My Favourite

Thursday, November 23, 2006
This is Raymond J. LeBlanc. He was my favourite professor while I was a student at the University of Alberta. I had three classes with him over the course of my academic career and I received 8's (out of a 9 point scale...yes our university was odd) in all three of them: Stone Tools, North American Prehistory, and Archaeological Methods. Gee...I wonder where my focus was?

Ray is a great professor. He loves what he does, both in the classroom and in the field. His were the few classes that I tried to never miss (ie: no skipping). He cares about his students and tries to do whatever he can to help them. Just before I graduated, he and I had a big discussion about grad school. Ray had some great suggestions, including that I should apply to Memorial (NFLD) where he had done his Masters. I never applied for grad school. My marks were, unfortunately not as high as many of the schools I wanted to attend would have preferred and I was unsure (and still am) about what I wanted to do. Ray was surprised when I told him about my marks as I had always done really well in his classes. However, during my first year I had failed two classes and was required to withdraw. Once I returned, my first year back was much better but still average. It wasn't until my final two years that I really became interested in what I was learning but by then, I would have had to pull off all 8's or at least another 9 (I received one perfect mark in MesoAmerican History - I'm awesome!).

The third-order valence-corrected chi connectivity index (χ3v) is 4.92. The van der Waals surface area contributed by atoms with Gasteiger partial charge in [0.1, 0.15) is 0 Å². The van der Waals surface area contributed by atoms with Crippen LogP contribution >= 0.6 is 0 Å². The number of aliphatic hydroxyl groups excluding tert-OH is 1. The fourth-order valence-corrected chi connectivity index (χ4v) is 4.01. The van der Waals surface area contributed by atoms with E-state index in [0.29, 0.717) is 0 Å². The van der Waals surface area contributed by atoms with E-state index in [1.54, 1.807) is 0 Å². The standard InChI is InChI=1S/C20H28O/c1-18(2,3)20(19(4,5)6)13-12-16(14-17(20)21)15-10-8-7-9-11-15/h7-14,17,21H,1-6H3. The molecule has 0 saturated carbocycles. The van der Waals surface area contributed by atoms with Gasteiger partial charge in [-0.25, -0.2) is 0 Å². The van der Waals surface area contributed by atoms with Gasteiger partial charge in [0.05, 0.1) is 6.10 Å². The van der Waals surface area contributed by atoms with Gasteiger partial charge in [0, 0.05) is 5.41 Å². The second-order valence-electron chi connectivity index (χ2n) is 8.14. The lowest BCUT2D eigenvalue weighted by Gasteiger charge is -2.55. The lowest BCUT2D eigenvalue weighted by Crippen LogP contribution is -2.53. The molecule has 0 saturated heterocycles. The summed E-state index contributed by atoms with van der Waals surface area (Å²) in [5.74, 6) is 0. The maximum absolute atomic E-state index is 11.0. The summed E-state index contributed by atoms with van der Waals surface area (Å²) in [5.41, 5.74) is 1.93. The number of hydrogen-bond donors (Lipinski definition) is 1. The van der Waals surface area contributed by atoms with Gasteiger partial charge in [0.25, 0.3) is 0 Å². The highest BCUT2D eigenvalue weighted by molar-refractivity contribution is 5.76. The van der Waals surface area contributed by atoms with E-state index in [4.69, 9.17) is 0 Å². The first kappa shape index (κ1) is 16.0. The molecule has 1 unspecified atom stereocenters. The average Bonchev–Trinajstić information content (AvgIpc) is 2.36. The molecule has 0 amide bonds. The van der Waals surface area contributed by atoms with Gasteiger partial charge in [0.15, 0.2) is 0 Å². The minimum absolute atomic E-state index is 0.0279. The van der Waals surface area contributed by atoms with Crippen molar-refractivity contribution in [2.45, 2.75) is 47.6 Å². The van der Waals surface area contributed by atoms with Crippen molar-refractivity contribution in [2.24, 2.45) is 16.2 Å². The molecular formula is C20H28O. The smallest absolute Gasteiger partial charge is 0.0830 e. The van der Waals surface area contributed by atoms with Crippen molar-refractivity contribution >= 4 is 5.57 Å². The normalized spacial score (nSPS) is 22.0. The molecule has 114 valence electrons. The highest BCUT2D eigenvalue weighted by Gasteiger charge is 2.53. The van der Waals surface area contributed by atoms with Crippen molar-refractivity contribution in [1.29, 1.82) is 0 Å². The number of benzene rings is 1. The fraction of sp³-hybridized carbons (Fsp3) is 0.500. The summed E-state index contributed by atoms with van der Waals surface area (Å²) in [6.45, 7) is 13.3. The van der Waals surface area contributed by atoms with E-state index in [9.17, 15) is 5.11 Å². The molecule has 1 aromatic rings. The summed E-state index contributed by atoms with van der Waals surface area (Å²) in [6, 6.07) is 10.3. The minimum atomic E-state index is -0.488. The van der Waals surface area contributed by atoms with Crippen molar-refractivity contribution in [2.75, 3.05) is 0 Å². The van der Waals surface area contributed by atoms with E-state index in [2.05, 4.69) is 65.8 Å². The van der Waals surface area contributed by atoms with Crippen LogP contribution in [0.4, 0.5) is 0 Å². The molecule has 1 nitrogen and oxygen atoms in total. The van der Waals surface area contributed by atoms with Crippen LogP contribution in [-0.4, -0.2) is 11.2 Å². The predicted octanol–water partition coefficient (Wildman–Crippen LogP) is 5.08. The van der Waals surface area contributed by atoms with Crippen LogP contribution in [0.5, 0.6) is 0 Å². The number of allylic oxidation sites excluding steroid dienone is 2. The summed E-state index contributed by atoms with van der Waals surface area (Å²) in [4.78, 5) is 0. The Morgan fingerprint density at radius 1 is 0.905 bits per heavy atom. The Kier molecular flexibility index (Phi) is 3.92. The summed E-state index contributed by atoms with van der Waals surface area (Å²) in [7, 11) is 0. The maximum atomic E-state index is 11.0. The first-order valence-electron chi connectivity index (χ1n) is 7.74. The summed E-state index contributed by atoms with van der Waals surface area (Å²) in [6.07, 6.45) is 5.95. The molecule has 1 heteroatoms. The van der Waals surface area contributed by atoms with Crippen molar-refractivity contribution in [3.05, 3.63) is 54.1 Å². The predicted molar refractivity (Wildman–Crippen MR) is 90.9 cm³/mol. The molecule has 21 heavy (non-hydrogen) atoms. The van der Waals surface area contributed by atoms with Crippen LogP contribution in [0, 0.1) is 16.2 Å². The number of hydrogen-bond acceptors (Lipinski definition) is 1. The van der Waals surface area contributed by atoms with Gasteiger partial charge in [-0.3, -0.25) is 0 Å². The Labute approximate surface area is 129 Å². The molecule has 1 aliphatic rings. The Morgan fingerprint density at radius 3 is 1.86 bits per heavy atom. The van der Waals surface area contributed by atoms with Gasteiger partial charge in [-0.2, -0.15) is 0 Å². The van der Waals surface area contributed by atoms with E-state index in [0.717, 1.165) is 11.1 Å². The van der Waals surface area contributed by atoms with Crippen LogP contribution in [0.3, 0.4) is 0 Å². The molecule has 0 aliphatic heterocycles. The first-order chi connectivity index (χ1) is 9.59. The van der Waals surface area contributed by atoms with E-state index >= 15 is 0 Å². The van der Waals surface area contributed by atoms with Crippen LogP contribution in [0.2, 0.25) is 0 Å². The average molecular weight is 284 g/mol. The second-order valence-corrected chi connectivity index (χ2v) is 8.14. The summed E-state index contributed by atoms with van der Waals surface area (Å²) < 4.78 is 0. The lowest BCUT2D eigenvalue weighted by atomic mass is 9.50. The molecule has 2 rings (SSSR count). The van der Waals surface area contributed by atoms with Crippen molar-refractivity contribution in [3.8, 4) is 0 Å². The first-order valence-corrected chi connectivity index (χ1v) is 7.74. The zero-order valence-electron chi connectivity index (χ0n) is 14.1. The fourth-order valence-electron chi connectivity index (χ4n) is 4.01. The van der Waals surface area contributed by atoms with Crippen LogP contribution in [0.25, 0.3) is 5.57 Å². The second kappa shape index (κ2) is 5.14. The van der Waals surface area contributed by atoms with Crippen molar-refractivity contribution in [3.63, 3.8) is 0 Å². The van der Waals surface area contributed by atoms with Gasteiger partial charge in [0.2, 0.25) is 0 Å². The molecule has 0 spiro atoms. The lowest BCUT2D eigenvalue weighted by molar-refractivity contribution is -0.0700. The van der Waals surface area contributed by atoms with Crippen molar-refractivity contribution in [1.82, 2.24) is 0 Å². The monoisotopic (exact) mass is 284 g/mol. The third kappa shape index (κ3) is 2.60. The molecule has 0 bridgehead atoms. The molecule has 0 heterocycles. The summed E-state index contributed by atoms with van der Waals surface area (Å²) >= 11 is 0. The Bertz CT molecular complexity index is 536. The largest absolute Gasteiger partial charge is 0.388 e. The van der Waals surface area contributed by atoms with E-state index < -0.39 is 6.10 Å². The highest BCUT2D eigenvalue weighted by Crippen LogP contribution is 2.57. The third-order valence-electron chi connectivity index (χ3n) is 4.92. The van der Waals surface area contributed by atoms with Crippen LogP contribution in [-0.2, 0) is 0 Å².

Thanks to reading the blogs of people such as Martin and Alun, and emails back and forth with some of my fellow graduates/field school chums, only one of whom is still in the field (Alvaro is currently at the University of Durham doing his Ph.d. in Palaeopathology...I think?), the thought of going back to school has once again reared it's ugly head. However, there's still the problems of (a) my marks, (b) finding three people to write supportive letters of recommendation (I'm sure Ray would still say yes), (c) trying to figure out what the hell I'd like to do, and of course (d) money. It's going to take a while to pay off my student loan from my B.A. Unless I win the lottery (note to self: buy a ticket), there's no way I could afford to take out another loan. It's not as though I'm unhappy with what I'm currently doing, I just miss it. Ah well, perhaps an evening class or two?


Barbara Bruederlin said...

He DOES look like Santa Claus!

I still fondly remember RJ Parker, the best professor I ever had. Wee Scottish fellow who single-handedly cured me of my math phobia.

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